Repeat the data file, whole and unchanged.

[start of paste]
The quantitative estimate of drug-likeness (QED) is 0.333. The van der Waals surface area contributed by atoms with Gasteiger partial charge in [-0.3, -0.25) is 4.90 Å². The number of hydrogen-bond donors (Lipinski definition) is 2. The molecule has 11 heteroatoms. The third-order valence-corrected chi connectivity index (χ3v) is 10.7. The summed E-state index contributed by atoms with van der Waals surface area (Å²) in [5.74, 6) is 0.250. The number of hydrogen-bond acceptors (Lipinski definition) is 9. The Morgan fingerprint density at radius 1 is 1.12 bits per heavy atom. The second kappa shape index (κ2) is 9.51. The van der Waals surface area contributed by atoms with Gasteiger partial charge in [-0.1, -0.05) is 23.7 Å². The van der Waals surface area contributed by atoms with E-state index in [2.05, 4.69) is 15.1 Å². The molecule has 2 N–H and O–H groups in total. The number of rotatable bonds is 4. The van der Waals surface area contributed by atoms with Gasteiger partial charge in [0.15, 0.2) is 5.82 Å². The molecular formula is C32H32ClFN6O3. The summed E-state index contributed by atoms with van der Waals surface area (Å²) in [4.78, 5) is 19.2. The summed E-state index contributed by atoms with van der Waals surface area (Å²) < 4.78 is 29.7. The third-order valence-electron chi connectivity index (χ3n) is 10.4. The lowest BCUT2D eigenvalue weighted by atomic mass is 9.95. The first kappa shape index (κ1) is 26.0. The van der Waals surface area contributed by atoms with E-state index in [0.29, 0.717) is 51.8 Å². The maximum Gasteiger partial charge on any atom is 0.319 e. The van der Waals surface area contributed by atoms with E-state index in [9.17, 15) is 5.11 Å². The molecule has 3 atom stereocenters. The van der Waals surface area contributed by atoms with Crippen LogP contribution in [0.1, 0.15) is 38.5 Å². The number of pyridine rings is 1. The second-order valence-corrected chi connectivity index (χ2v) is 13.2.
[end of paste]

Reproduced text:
The quantitative estimate of drug-likeness (QED) is 0.333. The van der Waals surface area contributed by atoms with Gasteiger partial charge in [-0.3, -0.25) is 4.90 Å². The number of hydrogen-bond donors (Lipinski definition) is 2. The molecule has 11 heteroatoms. The third-order valence-corrected chi connectivity index (χ3v) is 10.7. The summed E-state index contributed by atoms with van der Waals surface area (Å²) in [5.74, 6) is 0.250. The number of hydrogen-bond acceptors (Lipinski definition) is 9. The Morgan fingerprint density at radius 1 is 1.12 bits per heavy atom. The second kappa shape index (κ2) is 9.51. The van der Waals surface area contributed by atoms with Gasteiger partial charge in [-0.1, -0.05) is 23.7 Å². The van der Waals surface area contributed by atoms with E-state index in [2.05, 4.69) is 15.1 Å². The molecule has 2 N–H and O–H groups in total. The number of rotatable bonds is 4. The van der Waals surface area contributed by atoms with Gasteiger partial charge in [0.15, 0.2) is 5.82 Å². The molecular formula is C32H32ClFN6O3. The summed E-state index contributed by atoms with van der Waals surface area (Å²) in [4.78, 5) is 19.2. The summed E-state index contributed by atoms with van der Waals surface area (Å²) < 4.78 is 29.7. The third-order valence-electron chi connectivity index (χ3n) is 10.4. The lowest BCUT2D eigenvalue weighted by atomic mass is 9.95. The first kappa shape index (κ1) is 26.0. The van der Waals surface area contributed by atoms with E-state index in [0.29, 0.717) is 51.8 Å². The maximum Gasteiger partial charge on any atom is 0.319 e. The van der Waals surface area contributed by atoms with E-state index in [9.17, 15) is 5.11 Å². The molecule has 3 atom stereocenters. The van der Waals surface area contributed by atoms with Crippen LogP contribution in [0.1, 0.15) is 38.5 Å². The number of pyridine rings is 1. The second-order valence-corrected chi connectivity index (χ2v) is 13.2.